Wednesday, January 11, 2012

Great Songs You May Never Have Heard (8)

I'm going to write about a voice that many of you will recognize, especially fans of Christmas music, although the type of Christmas music you would probably never hear in a church. In 1987, the Pogues had a bit of a hit song with "Fairytale of New York," in which lead singer Shane MacGowan traded both loving and hateful words with Kirsty MacColl. Remember these lines?

You scum bag, you maggot
You cheap lousy faggot
Merry Christmas your ass
I pray God it's our last

It interests me that Kirsty MacColl, blessed with such a great voice and so many friends in the business, was unable to make further inroads here in North America, and that what I consider her finest album was released almost as an afterthought by a record company that wasn't willing to sign her to a contract. There are plenty of great songs on Titanic Days; it's a very emotional album, sometimes peppy, sometimes introspective, always thoughtful.

The title track is what stands out the most for me, "Titanic Days," is an upbeat-sounding song with a deep dark secret. The words are as disturbing as anything in the Pogues song, this one though about a very different kind of relationship. It's disturbing, sexual in an off-kilter sort of way, apparently about a relationship gone sour. Which makes sense, since I read now that the album is "informed by her failing marriage with [Steve] Lillywhite."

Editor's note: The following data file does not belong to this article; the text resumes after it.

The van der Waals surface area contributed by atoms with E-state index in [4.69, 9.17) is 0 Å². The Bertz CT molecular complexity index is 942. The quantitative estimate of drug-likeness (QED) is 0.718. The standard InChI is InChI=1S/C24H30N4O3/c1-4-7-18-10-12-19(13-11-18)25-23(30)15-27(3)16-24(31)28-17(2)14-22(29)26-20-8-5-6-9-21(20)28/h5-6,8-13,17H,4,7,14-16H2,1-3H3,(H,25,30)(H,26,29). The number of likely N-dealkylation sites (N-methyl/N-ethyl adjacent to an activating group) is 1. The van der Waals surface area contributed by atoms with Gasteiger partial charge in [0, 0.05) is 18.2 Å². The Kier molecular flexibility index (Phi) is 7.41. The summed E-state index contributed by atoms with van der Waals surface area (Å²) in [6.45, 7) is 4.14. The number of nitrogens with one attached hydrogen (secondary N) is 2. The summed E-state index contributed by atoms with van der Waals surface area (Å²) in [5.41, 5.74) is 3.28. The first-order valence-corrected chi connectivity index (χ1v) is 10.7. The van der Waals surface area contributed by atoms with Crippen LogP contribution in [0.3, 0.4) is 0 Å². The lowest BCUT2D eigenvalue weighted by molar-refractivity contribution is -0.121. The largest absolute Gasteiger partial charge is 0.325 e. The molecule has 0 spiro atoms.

As for the music itself, I find a sense of anticipation that grows on me as I listen to it. There's a steady but quiet beat that accompanies a a slow swell to the music, and MacColl's voice joins in early, taking us for a ride into a pretty kinky situation. I love listening to this song, but that enjoyment always turns to a knot of pain at the end, when I hear the sounds of the sea in the background.

You see, in 2000 Kirsty MacColl was on vacation with her children in Mexico, swimming and diving in the ocean (in a restricted diving area), when a speed boat owned by a wealthy Mexican entered the area, apparently moving very fast. As she and her boys came up from a dive she saw that the boat was heading right for them. She managed to push her son out of the way (he did receive some injuries), but the boat hit her and killed her instantly.

At the time, MacColl was in the process of reinventing herself, and introducing listeners to new music, especially from Cuba. She had worked on a radio series for BBC Radio 2 about Cuban music, and I know there were a lot of wonderful songs that went unwritten, and to hear her evolving take on Latin music would have been grand.

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